/* Slides the image from left (-250px) to right (150px) */
@keyframes image-slide {
  0% { transform: translateX(-250px) scale(0); }
  60% { transform: translateX(-250px) scale(1); }
  90% { transform: translateX(150px) scale(1); }
  100% { transform: translateX(150px) scale(1); }  
}

/* Slides the text by shrinking the width of the object from full (100%) to nada (0%) */
@keyframes text-slide {
  0% { width: 100%; }
  60% { width: 100%; }
  75%{ width: 0; }
  100% { width: 0; }
}

I prefer to add all @keyframes on the top of my CSS file for a better file structure, but it’s just a preference.

The reason why the @keyframes only use a small portion of their percent value (mostly from 60-100%) is that I have chosen to animate both objects over the same duration instead of adding an animation-delay to the class it’s applied to. That’s just my preference. If you choose to do the same, keep in mind to always have a value set for 0% and 100%; otherwise the animation can start looping backward or other weird interactions will pop up.

To enable the @keyframes to our classes, we’ll call the animation name on the CSS property animation. So, for example, adding the image-slide animation to the image element, we’d do this:

.image-container img {
  /* [animation name] [animation duration] [animation transition function] */
  animation: image-slide 4s cubic-bezier(.5,.5,0,1);
}

The name of the @keyframes works the same as creating a class. In other words the name doesn’t really matter as long as it’s called the same on the element where it’s applied.

If that cubic-bezier part causes head scratching, then check out this post by Michelle Barker. She covers the topic in depth. For the purposes of this demo, though, it’s suffice to say that it is a way to create a custom animation curve for how the object moves from start to finish. The site cubic-bezier.com is a great place to generate those values without all the guesswork.

We talked a bit about wanting to avoid a looping animation. We can force the object to stay put once the animation reaches 100% with the animation-fill-mode sub-property:

.image-container img {
  animation: image-slide 4s cubic-bezier(.5,.5,0,1);
  animation-fill-mode: forwards;
}

So far, so good!

See the Pen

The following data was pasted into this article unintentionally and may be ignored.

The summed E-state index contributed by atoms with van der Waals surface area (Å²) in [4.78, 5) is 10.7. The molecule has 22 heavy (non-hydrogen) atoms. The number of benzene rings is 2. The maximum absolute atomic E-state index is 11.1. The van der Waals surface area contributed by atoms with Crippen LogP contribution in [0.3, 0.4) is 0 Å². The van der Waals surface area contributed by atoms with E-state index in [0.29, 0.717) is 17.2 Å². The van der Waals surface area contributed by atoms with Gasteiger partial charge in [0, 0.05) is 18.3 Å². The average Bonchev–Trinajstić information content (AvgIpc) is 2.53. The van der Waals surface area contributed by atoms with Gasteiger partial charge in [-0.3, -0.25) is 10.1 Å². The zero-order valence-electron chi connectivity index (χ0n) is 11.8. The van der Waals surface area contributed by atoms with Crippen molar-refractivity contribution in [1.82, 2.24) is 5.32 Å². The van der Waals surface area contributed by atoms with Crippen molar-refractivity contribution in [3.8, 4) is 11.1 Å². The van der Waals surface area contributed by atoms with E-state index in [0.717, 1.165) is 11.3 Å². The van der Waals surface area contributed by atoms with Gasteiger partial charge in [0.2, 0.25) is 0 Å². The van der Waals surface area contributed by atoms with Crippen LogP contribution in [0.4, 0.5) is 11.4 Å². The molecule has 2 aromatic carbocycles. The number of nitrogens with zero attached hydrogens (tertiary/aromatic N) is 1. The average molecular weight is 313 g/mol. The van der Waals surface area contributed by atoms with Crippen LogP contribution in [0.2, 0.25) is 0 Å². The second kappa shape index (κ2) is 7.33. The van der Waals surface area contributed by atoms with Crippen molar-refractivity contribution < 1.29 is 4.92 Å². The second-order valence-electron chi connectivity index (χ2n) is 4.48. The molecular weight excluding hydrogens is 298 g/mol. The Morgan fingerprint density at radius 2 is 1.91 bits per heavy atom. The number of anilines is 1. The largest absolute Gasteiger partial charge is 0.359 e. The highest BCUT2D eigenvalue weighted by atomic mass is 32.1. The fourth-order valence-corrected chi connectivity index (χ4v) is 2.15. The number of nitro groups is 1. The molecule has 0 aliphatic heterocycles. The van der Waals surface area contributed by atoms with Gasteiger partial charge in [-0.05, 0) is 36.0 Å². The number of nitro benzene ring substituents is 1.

Revealing Text Animation Part 3 – @keyframes
by Jesper Ekstrom (@jesper-ekstrom)
on CodePen.

Step 4: Code for responsiveness

Since the animations are based on fixed (pixels) sizing, playing the viewport width will cause the elements to shift out of place, which is a bad thing when we’re trying to hide and reveal elements based on their location. We could create multiple animations on different media queries to handle it (that’s what I did at first), but it’s no fun managing several animations at once. Instead, we can use the same animation and change its properties at specific breakpoints.

For example:

@keyframes image-slide {
  0% { transform: translatex(-250px) scale(0); }
  60% { transform: translatex(-250px) scale(1); }
  90% { transform: translatex(150px) scale(1); }
  100% { transform: translatex(150px) scale(1); }
}

/* Changes animation values for viewports up to 1000px wide */
@media screen and (max-width: 1000px) {
  @keyframes image-slide {
    0% { transform: translatex(-150px) scale(0); }
    60% { transform: translatex(-150px) scale(1); }
    90% { transform: translatex(120px) scale(1); }
    100% { transform: translatex(120px) scale(1); }
  }
}

Here we are, all responsive!

See the Pen
Revealing Text Animation Part 4 – Responsive
by Jesper Ekstrom (@jesper-ekstrom)
on CodePen.

Alternative method: Text animation without colored background

I promised earlier that I’d show a different method for the fade effect, so let’s touch on that.

Instead of using creating a whole new div —

— we can use a little color trickery to clip the text and blend it into the background:

.text-container {
  background: black;
  -webkit-background-clip: text;
  -webkit-text-fill-color: transparent;
}

This makes the text transparent which allows the background color behind it to bleed in and effectively hide it. And, since this is a background, we can change the background width and see how the text gets cut by the width it’s given. This also makes it possible to add linear gradient colors to the text or even a background image display inside it.

The reason I didn’t go this route in the demo is because it isn’t compatible with Internet Explorer (note those -webkit vendor prefixes). The method we covered in the actual demo makes it possible to switch out the text for another image or any other object.


Pretty neat little animation, right? It’s relatively subtle and acts as a nice enhancement to UI elements. For example, I could see it used to reveal explanatory text or even photo captions. Or, a little JavaScript could be used to fire the animation on click or scroll position to make things a little more interactive.

Have questions about how any of it works? See something that could make it better? Let me know in the comments!

The post Slide an Image to Reveal Text with CSS Animations appeared first on CSS-Tricks.